There is no community infection of the virus in New Zealand, and border workers deal with arriving travelers and are considered the most vulnerable to catching and spreading the disease.
On Wednesday, regulators tentatively approved a vaccine developed by Pfizer and BioNTech for people over the age of 16.
However, New Zealand’s successful eradication of the virus also means that the general public will have to wait longer than many other countries to vaccinate. Officials say they want to start a general vaccination by the middle of the year.
Richmond, Virginia — The Virginia Senate has passed a bill requiring all local school departments to make both virtual and face-to-face learning available to students.
The Chamber of Commerce passed the bill on Tuesday in a bipartisan vote of 26-13.
The potential for a bill at the State Capitol is less certain. During last year’s special legislative session, at least one similar, but narrower bill for students without adequate Internet access failed.
Virginia currently adopts a patchwork approach to schooling, with some public and private schools offering face-to-face learning, while others offer only virtual schools. Proponents of the bill say it is arming children whose parents do not have the resources to pay expensive tuition fees.
Governor Ralph Northam’s spokeswoman said he would consider the bill when it arrived at his desk.
Jackson, Mississippi-Governor of Mississippi, Tate Reeves, said he was skeptical of the new federal government’s efforts to reduce racial disparities in coronavirus vaccination rates.
Reeves said Tuesday that about 10% of Mississippi’s total weekly vaccine allocations will be planned to be sent to pharmacy chains such as Wal-Mart, CVS and Walgreens.
In the Governor’s words, “Probably true in Washington DC and New York City, you could walk blocks in either direction and hit Walgreens, or CVS or Wal-Mart … Mississippi. In the state, there aren’t many Walmarts in Isakena County, and there aren’t many Walmarts in very rural areas. “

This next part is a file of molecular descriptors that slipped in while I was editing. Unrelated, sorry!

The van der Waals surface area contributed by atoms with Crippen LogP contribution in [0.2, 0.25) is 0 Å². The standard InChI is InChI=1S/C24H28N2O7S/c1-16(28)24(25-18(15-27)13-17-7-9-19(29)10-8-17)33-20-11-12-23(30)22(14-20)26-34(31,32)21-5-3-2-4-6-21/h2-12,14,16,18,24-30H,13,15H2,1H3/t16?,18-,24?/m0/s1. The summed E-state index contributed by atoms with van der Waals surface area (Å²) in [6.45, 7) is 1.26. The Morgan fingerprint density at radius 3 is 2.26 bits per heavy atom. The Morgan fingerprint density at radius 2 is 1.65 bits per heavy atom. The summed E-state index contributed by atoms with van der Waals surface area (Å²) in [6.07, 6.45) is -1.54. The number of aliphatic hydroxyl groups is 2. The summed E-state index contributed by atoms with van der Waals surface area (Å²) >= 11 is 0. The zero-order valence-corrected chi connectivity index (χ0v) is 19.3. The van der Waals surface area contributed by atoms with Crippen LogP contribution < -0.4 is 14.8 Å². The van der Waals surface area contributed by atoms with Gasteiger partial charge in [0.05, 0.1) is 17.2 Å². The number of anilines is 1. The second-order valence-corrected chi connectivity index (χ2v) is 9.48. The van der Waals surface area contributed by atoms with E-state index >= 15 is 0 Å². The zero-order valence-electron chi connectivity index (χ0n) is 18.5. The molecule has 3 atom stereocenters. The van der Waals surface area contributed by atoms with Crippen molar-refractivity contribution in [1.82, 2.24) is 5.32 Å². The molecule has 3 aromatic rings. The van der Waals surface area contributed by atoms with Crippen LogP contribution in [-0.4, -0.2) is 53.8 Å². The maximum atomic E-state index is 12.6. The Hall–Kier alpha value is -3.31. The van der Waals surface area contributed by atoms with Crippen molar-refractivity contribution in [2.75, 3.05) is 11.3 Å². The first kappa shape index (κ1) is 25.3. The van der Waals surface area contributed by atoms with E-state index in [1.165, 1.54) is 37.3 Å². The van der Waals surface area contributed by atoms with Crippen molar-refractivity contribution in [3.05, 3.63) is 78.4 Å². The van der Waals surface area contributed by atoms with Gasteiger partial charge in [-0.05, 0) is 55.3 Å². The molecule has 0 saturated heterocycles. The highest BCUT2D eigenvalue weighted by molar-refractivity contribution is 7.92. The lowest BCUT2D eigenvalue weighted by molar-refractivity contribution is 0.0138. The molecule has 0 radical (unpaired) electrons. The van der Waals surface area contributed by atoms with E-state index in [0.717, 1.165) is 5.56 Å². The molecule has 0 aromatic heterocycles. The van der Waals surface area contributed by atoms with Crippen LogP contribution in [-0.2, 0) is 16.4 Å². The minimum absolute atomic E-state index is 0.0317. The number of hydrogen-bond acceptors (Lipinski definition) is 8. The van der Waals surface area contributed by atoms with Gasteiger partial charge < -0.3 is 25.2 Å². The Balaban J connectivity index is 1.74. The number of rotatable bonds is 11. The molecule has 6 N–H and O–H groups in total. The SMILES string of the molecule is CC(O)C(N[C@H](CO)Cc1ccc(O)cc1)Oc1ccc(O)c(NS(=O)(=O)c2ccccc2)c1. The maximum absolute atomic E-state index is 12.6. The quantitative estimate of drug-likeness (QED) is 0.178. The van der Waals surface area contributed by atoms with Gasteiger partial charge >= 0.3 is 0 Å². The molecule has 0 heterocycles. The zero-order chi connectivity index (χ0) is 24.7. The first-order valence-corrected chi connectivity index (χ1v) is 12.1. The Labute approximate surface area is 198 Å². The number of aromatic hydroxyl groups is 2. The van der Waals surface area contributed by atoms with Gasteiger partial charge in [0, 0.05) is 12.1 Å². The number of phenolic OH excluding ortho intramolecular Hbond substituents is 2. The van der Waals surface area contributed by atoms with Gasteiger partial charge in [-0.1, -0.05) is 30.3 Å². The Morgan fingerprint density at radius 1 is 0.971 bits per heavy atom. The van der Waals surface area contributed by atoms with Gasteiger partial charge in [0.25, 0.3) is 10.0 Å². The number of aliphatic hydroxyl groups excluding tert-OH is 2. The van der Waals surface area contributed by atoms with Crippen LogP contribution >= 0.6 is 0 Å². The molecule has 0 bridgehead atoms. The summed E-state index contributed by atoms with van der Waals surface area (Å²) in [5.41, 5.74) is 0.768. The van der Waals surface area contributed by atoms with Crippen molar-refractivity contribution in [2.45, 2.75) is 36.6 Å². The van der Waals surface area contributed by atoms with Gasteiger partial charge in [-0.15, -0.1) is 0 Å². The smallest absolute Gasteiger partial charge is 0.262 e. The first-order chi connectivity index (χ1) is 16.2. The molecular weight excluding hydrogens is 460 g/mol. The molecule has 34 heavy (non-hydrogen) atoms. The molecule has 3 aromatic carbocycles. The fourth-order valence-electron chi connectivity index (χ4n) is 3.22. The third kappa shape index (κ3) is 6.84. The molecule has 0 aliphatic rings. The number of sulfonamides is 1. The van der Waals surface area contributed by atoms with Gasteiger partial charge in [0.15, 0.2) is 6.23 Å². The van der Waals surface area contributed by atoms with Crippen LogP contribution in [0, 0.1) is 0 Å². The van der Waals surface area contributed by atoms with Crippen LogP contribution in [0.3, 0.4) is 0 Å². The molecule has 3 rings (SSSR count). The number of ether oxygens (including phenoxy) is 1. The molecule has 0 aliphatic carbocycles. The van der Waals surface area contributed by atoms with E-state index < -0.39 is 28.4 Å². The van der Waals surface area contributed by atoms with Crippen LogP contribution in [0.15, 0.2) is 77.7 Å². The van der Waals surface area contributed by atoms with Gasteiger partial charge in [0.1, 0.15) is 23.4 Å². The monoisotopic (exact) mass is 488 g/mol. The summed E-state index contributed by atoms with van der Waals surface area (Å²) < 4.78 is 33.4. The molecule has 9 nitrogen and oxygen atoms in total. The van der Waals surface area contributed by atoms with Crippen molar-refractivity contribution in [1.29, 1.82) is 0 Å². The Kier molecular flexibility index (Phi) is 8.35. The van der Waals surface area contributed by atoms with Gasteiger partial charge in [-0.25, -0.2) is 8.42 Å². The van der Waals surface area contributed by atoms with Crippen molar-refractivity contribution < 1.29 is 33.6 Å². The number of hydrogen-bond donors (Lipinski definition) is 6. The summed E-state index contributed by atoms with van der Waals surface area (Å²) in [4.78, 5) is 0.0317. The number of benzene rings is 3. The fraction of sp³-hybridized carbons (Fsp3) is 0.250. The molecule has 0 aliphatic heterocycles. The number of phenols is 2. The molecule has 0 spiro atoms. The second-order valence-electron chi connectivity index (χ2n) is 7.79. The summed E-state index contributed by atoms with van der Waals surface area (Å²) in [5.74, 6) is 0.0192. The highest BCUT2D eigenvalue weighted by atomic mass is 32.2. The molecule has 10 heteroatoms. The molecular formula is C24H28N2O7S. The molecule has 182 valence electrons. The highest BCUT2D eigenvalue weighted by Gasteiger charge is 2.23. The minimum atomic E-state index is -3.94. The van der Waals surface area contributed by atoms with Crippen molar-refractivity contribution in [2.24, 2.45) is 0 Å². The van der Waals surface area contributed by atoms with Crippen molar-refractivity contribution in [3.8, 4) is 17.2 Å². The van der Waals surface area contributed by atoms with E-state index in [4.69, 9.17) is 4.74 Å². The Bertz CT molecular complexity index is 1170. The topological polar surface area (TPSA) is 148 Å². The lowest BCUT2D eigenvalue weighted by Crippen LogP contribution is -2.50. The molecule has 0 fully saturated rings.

As of Tuesday, 17% of Mississippi’s vaccine dose was directed to black residents and 69% to white residents.
Kensington, Maryland — A new study found that the blockade of the pandemic to clean the air warmed the planet a bit in 2020, especially in the eastern United States, Russia, and China.
A survey on Tuesday found that the pandemic blockade reduced soot and sulfate air pollution, but these particles reflected the heat of the sun and helped temporarily cool the area.
As a result, last year there was a temporary warming of two-thirds, and the entire globe warmed about .05 degrees. The lead author of the study said the loss of cooling outweighed the 2020 reduction in heat-trapping carbon pollution.
Topeka, Kansas — Republicans in Kansas are moving to formally condemn Democratic Governor Laura Kelly’s decision to give prison inmates the COVID-19 vaccine before others.
The State Senate Health Commission agreed to sponsor a resolution from Republican Senator Richard Hilderbrand on Tuesday, calling on Kelly to overturn her policy on inoculation of prisoners.
The Senate may discuss it later this week.